Victoria is a pianist, an incredible one, but the patriarchal way, which is the norm in those times, means she cannot play as a career. She dreams of France, so enamoured with the Parisian’s fashion and way of life, and their taste in culture. She feels deflated and the following hard labour she is subjected to to earn her living causes her mental state to deteriorate rapidly.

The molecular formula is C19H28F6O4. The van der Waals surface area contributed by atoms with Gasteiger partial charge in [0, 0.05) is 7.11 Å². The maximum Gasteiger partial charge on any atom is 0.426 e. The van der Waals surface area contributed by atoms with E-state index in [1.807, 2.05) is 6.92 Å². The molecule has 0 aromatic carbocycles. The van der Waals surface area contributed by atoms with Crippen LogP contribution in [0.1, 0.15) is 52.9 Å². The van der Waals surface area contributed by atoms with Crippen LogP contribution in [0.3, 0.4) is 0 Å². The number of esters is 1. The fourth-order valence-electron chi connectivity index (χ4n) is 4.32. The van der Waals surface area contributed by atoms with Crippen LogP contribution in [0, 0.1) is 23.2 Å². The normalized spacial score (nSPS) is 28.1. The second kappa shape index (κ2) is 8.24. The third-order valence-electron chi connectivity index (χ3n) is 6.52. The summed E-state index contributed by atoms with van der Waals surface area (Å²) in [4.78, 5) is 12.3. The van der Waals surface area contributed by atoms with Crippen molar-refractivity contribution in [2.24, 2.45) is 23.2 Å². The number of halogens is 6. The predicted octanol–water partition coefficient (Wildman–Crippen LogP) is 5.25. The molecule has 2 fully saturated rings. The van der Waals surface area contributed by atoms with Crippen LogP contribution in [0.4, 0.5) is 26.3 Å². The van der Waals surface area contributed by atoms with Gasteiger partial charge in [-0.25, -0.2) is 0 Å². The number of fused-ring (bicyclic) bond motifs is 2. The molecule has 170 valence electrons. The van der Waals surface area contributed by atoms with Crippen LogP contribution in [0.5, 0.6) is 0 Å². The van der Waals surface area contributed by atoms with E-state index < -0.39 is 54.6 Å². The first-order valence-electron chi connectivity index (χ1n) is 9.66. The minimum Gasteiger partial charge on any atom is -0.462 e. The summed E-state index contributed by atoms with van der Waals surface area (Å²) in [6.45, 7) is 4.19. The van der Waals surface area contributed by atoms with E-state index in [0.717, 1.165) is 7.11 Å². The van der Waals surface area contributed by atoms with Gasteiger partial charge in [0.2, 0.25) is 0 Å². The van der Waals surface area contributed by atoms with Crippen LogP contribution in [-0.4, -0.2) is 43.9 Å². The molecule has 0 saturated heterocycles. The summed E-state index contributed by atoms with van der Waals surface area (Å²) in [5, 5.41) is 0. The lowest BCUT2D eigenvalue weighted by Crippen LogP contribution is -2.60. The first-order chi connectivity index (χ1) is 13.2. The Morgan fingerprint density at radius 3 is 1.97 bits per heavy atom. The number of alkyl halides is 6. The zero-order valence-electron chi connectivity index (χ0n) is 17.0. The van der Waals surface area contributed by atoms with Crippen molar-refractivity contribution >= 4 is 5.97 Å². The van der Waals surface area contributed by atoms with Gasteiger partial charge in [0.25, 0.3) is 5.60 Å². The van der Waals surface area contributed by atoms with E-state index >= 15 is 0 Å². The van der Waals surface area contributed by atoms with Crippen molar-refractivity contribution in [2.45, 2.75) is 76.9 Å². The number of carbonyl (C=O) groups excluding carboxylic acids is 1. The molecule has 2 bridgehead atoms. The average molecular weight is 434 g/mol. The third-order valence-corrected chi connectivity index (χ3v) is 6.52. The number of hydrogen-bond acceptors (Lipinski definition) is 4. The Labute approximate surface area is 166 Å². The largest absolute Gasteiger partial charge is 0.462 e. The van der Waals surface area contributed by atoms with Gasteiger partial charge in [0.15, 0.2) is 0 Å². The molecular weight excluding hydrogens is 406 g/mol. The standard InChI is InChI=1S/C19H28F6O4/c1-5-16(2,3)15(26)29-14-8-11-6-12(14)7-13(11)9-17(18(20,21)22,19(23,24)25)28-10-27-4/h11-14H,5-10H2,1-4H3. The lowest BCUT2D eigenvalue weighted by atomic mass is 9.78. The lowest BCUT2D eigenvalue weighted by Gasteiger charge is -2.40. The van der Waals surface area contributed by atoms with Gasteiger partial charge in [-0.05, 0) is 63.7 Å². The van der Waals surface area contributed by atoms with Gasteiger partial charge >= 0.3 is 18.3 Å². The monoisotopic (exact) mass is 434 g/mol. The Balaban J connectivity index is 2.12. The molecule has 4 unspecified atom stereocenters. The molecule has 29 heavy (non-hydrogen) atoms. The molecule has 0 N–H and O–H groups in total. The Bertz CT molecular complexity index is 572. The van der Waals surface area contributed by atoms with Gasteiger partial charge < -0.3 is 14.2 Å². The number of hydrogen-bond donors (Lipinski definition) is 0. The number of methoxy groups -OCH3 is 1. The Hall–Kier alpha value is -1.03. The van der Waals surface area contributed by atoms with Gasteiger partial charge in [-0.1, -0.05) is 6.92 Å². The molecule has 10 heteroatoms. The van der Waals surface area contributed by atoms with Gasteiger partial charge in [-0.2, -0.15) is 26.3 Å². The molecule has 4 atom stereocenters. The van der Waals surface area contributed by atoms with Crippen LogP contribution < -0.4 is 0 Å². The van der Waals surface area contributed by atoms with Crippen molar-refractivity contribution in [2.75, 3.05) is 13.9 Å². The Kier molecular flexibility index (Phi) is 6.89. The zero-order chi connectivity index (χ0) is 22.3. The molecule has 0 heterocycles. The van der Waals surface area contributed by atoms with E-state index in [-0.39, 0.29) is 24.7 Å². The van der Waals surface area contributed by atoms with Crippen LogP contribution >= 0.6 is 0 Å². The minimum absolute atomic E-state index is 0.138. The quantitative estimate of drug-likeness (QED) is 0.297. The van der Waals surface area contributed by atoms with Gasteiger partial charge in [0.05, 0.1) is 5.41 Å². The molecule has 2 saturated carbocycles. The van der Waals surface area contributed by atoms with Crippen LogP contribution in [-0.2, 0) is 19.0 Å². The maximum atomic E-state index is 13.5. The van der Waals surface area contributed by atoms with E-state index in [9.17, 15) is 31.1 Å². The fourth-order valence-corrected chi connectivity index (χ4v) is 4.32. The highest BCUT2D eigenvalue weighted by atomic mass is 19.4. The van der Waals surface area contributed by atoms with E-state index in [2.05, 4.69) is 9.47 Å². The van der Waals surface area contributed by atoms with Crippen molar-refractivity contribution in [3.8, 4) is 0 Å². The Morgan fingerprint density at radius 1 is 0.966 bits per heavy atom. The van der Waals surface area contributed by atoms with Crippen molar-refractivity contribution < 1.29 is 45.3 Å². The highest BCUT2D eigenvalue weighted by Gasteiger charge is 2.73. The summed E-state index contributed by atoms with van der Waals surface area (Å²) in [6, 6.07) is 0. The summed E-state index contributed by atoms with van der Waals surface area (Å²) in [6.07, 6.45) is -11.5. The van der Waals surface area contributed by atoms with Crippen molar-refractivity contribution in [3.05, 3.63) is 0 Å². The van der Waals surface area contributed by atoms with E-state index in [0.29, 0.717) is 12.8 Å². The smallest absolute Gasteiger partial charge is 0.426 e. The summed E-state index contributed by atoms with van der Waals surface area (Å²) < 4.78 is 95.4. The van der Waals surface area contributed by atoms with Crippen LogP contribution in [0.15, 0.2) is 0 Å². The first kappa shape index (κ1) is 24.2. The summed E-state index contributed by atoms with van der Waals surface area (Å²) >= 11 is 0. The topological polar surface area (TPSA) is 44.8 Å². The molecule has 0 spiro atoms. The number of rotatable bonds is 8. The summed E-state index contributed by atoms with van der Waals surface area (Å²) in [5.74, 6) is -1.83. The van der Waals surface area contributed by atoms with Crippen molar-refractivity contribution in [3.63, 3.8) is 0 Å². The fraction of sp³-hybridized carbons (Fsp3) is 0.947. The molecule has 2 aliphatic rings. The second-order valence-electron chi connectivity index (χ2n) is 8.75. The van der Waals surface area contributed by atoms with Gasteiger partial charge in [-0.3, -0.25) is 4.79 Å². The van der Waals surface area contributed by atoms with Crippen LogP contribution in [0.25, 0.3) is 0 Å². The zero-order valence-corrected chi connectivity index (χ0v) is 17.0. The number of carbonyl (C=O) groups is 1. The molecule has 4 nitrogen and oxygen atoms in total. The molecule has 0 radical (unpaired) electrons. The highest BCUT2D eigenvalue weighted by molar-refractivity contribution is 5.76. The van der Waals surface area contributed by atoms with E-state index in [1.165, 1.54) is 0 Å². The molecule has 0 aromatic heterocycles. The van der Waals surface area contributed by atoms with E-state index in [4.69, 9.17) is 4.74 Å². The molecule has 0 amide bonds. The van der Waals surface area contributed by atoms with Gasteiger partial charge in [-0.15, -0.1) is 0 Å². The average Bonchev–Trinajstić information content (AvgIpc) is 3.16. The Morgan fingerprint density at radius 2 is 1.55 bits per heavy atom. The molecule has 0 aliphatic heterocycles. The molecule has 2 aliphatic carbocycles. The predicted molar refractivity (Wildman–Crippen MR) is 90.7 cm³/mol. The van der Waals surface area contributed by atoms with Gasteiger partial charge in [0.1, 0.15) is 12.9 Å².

Aleskandra’s story occurs 20 years after the initial events of 1944, her mother is Sia, Raina’s daughter. By far, this recount was the most relatable to me, and as the final story it served the purpose of a conclusion as well – follow through not just with Aleksandra herself, but with her mother and grandmother, with Ekaterina’s sons, we even learn of some circumstantial events regarding Victoria and Magdalena. Aleksandra grows a lonely, neglected child. Her father, a popular painter, dies from a heart attack, following much contradiction, in its root caused by the Party. Another tragedy, one from which Sia, Aleksandra’s mother, refuses to move on from. This grief and misery, in which Sia finds so much comfort, creates a chasm between her and Raina and Aleksandra respectively. Raina, as already discussed, sacrifices much to provide for her two children, yet Sia dumps her daughter onto her and refuses any responsibility for her. It is a difficult moment – Sia’s grief is raw and deep, just like her mother’s was, but she finds such comfort in the pity of others and her own self pity, that she completely surrenders herself to it. And Aleksandra grows up with her grandmother, starved from attention, with no friends or close connections.